Bankers Digest Article: Understanding and Avoiding Unsafe and Unsound Banking Practices

I’m honored that Bankers Digest has published my article, “Understanding and Avoiding Unsafe and Unsound Banking Practices,” in this week’s issue.  The article expands on my two posts (Part 1 and Part 2) about recent developments in this area of the law.  The full article is available here and is reproduced below.

Understanding and Avoiding Unsafe and Unsound Banking Practices

Tyler Bexley,
Reese Gordon Marketos LLP, Dallas, Texas

As every banker knows, federal regulations prohibit banks and their officers and directors from engaging in “unsafe or unsound banking practices.” But the phrase “unsafe and unsound banking practice” is not defined in the federal regulations. So what exactly is an “unsafe or unsound banking practice”? The authoritative historical definition comes from a memorandum submitted to Congress by John Horne, then the chairman of he Bank Board: Generally speaking, “unsafe or unsound practice” includes any action, or lack of action, which is contrary to generally accepted standards of prudent operation, the possible consequences of which, if continued, would be abnormal risk or loss or damage to an institution, its shareholders, or the agencies administering the insurance funds.

The regulators have consistently used the Horne definition in enforcement proceedings, but federal courts have expressed disagreement, suggesting that unsafe and unsound practices should be limited to actions that threaten the financial condition of a bank.

The conflict between the regulators and the courts came to a head a few years ago in an OCC enforcement action against Patrick Adams. The OCC accused Mr. Adams, then the President and CEO of Dallas-based T-Bank, of unsafe and unsound practices stemming from his management of the bank’s relationship with a processor of remotely created checks. After a rare administrative trial, the OCC’s Administrative Law Judge (ALJ) dismissed the OCC’s claims and completely exonerated Mr. Adams. The ALJ rejected the OCC’s definition of unsafe and unsound practices (the Horne definition), relying on guidance from federal courts to define an unsafe or unsound practice as conduct that threatens the financial stability of the bank. The ALJ also took issue with the OCC’s aggressive enforcement action in the absence of guidance surrounding remotely created checks. The OCC appealed to the Comptroller, who rejected the ALJ’s definition of unsafe and unsound practices and instead reiterated the long-standing Horne definition. The Comptroller, moreover, upheld the dismissal of charges against Mr. Adams on equitable grounds, preventing the court of appeals from reviewing the case.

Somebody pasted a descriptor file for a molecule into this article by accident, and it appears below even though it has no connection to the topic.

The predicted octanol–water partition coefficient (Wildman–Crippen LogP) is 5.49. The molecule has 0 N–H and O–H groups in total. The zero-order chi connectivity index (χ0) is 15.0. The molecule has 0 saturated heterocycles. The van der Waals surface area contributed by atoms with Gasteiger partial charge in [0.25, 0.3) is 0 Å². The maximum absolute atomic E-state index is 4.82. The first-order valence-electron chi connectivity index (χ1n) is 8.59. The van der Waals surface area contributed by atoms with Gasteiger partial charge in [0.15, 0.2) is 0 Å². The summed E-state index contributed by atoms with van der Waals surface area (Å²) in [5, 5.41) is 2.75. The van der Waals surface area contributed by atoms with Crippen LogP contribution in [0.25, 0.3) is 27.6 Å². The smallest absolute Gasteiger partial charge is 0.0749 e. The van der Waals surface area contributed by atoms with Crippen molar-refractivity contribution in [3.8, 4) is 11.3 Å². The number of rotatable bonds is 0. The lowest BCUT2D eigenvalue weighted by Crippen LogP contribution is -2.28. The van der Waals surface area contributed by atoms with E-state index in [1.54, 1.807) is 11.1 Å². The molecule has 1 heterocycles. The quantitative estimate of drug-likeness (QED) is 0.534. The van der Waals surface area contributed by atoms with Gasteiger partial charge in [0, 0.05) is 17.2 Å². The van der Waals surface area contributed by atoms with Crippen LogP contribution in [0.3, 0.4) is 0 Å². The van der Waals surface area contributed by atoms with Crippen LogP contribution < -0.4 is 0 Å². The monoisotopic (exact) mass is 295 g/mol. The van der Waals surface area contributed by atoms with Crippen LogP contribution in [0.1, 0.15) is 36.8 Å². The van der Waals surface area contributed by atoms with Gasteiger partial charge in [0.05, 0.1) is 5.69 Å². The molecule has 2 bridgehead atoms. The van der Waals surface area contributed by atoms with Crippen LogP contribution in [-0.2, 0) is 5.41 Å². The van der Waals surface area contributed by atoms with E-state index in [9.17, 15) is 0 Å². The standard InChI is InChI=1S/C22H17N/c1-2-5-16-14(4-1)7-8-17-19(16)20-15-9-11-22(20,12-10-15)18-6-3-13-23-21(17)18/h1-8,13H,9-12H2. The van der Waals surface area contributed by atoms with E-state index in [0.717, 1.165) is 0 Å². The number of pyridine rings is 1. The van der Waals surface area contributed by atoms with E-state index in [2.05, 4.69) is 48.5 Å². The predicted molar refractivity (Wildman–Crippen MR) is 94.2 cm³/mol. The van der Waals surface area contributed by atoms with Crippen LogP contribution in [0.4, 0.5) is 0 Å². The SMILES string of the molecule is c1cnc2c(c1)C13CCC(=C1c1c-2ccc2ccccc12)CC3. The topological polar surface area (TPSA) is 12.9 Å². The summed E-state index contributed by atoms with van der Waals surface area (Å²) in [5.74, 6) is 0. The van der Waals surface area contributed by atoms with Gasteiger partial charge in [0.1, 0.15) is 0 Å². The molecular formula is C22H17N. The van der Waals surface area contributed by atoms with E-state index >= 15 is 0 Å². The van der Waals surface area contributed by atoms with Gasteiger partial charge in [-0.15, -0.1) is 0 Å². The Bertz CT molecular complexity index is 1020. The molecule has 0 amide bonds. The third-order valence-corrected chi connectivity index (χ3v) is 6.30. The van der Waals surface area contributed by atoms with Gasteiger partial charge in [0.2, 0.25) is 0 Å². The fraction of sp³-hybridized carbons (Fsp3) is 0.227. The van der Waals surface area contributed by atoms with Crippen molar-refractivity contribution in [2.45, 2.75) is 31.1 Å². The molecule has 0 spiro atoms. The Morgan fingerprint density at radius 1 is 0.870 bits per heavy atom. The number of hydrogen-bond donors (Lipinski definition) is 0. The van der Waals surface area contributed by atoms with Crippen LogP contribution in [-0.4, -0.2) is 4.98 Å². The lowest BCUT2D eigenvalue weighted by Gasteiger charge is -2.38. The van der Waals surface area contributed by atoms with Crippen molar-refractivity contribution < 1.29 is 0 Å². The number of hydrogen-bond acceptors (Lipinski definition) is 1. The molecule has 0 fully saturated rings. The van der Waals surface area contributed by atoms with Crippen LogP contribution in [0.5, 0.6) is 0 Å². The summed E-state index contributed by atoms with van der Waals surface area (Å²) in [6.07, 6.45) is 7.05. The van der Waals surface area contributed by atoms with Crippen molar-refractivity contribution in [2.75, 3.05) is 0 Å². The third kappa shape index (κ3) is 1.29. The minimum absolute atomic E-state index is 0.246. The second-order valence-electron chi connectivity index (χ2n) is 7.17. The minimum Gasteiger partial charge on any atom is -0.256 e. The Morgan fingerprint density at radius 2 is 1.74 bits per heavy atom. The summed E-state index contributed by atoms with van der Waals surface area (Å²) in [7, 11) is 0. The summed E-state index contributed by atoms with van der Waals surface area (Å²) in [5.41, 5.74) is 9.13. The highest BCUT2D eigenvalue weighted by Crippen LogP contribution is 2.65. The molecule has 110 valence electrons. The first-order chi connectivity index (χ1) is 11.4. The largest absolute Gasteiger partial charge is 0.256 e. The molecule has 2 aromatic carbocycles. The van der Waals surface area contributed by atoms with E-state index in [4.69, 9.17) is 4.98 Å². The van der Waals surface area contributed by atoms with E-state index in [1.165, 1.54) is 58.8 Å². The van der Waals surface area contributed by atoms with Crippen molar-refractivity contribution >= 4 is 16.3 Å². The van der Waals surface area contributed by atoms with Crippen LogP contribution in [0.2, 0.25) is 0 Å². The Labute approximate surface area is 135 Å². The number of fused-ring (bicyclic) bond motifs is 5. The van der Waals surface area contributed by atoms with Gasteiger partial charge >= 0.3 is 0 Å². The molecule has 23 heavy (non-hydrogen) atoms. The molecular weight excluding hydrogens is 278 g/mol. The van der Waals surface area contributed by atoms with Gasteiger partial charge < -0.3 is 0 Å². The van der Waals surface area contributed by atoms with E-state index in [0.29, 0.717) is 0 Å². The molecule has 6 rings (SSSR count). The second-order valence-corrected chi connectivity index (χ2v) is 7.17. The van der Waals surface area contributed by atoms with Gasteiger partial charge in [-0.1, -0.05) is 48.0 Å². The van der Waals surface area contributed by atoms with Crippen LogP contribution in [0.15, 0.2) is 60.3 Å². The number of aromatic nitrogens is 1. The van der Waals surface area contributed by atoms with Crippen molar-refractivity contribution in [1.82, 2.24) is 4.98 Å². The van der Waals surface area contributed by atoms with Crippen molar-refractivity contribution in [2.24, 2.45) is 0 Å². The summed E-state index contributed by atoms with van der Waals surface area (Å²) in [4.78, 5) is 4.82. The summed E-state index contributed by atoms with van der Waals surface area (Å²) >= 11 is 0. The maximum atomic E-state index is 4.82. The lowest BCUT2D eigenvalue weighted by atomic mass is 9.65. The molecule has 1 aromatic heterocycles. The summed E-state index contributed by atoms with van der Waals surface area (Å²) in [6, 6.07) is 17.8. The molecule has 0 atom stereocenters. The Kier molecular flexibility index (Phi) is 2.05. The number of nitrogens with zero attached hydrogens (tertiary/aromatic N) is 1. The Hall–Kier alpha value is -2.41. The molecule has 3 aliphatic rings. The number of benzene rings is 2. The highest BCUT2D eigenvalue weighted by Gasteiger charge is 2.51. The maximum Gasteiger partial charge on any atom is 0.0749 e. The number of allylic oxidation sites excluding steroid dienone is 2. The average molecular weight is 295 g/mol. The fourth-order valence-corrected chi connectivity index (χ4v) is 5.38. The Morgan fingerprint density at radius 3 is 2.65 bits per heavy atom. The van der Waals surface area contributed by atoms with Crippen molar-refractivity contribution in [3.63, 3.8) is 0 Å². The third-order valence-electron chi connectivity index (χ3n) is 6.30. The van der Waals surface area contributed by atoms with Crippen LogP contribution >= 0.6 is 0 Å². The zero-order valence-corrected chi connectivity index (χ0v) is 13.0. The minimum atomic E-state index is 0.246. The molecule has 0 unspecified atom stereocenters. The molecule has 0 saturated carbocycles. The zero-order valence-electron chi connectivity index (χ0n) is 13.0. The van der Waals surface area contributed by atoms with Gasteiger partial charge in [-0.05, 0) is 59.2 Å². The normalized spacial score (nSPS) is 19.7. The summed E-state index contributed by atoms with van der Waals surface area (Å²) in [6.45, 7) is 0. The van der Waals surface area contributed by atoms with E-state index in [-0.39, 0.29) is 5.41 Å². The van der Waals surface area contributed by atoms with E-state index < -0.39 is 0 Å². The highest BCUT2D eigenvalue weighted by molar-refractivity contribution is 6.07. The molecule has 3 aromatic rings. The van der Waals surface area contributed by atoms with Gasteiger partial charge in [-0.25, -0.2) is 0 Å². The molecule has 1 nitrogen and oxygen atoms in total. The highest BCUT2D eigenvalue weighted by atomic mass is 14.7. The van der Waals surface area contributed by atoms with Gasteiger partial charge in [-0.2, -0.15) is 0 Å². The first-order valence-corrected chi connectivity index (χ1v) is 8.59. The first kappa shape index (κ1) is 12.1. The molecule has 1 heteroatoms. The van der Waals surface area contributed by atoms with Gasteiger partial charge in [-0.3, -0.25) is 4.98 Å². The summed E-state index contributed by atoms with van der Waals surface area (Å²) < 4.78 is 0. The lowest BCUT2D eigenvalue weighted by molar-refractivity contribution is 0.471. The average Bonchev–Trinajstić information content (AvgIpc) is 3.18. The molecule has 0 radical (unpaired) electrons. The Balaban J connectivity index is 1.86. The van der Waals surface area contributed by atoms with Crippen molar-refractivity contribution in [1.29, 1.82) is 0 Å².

The Adams case provides the most recent comprehensive guidance from a regulator as to what constitutes an unsafe and unsound practice. Unfortunately, the OCC’s definition allows the regulators to determine after-the-fact and with little advanced guidance whether a given practice is unsafe or unsound. Because of the lack of concrete rules or guidance, banks should look to recent enforcement actions to get a clearer picture of what the regulators consider unsafe and unsound.

The following are some of the recent actions and omissions by bank officers and directors that have drawn enforcement actions from the regulators:

• Failing to follow the loan approval process, provide accurate information to the loan committee, adequately monitor loans, ensure independent inspections on construction loans, ensure compliance with loan ovenants, and obtain accurate collateral valuations.

• Extending nonperforming loans while failing to obtain an appraisal or a personal guaranty, allowing the borrower to make interest-only payments, and knowing that a borrower had previously defaulted and had no ability to repay the loan.

• Disregarding bank policy in the allocation of bank funds for civic contributions.

• Misrepresenting personal assets and liabilities in order to obtain a loan from the bank.

As these recent actions illustrate, banks can minimize risk by establishing a comprehensive diligence policy, ensuring that the policy is consistently followed, and documenting compliance with the policy in each loan file. Banks should also avoid any loans or other transactions that give even an appearance of a conflict of interest. For example, loans to directors and senior officers, while permissible, are fraught with risk, which banks can avoid by declining to make such loans. Although the regulators have broad discretion in defining and taking action against unsafe and unsound practices, following these common sense practices goes a long way in helping banks minimize the risk of an enforcement action.


About the author: Tyler Bexley is a commercial litigation attorney at Reese Gordon Marketos LLP in Dallas, TX. He represents community banks and their officers and directors in litigation and enforcement proceedings. He also authors a blog that follows recent trends in banking litigation, regulation, and enforcement He may be contacted at 214.382.9805.